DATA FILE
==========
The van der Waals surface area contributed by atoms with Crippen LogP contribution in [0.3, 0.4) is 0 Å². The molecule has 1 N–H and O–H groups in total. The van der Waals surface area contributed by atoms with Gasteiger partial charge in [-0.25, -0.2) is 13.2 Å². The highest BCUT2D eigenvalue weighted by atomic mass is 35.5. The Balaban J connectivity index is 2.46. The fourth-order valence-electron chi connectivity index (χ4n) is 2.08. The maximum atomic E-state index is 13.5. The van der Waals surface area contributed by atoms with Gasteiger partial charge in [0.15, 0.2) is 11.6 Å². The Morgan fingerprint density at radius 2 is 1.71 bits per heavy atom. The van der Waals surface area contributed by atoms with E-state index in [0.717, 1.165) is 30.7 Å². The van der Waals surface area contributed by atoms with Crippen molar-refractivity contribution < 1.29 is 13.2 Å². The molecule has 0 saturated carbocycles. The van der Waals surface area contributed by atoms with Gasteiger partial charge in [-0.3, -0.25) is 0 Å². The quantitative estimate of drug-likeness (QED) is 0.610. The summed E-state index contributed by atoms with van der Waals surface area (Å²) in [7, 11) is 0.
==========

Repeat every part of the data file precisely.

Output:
The van der Waals surface area contributed by atoms with Crippen LogP contribution in [0.3, 0.4) is 0 Å². The molecule has 1 N–H and O–H groups in total. The van der Waals surface area contributed by atoms with Gasteiger partial charge in [-0.25, -0.2) is 13.2 Å². The highest BCUT2D eigenvalue weighted by atomic mass is 35.5. The Balaban J connectivity index is 2.46. The fourth-order valence-electron chi connectivity index (χ4n) is 2.08. The maximum atomic E-state index is 13.5. The van der Waals surface area contributed by atoms with Gasteiger partial charge in [0.15, 0.2) is 11.6 Å². The Morgan fingerprint density at radius 2 is 1.71 bits per heavy atom. The van der Waals surface area contributed by atoms with E-state index in [0.717, 1.165) is 30.7 Å². The van der Waals surface area contributed by atoms with Crippen molar-refractivity contribution < 1.29 is 13.2 Å². The molecule has 0 saturated carbocycles. The van der Waals surface area contributed by atoms with Gasteiger partial charge in [-0.3, -0.25) is 0 Å². The quantitative estimate of drug-likeness (QED) is 0.610. The summed E-state index contributed by atoms with van der Waals surface area (Å²) in [7, 11) is 0.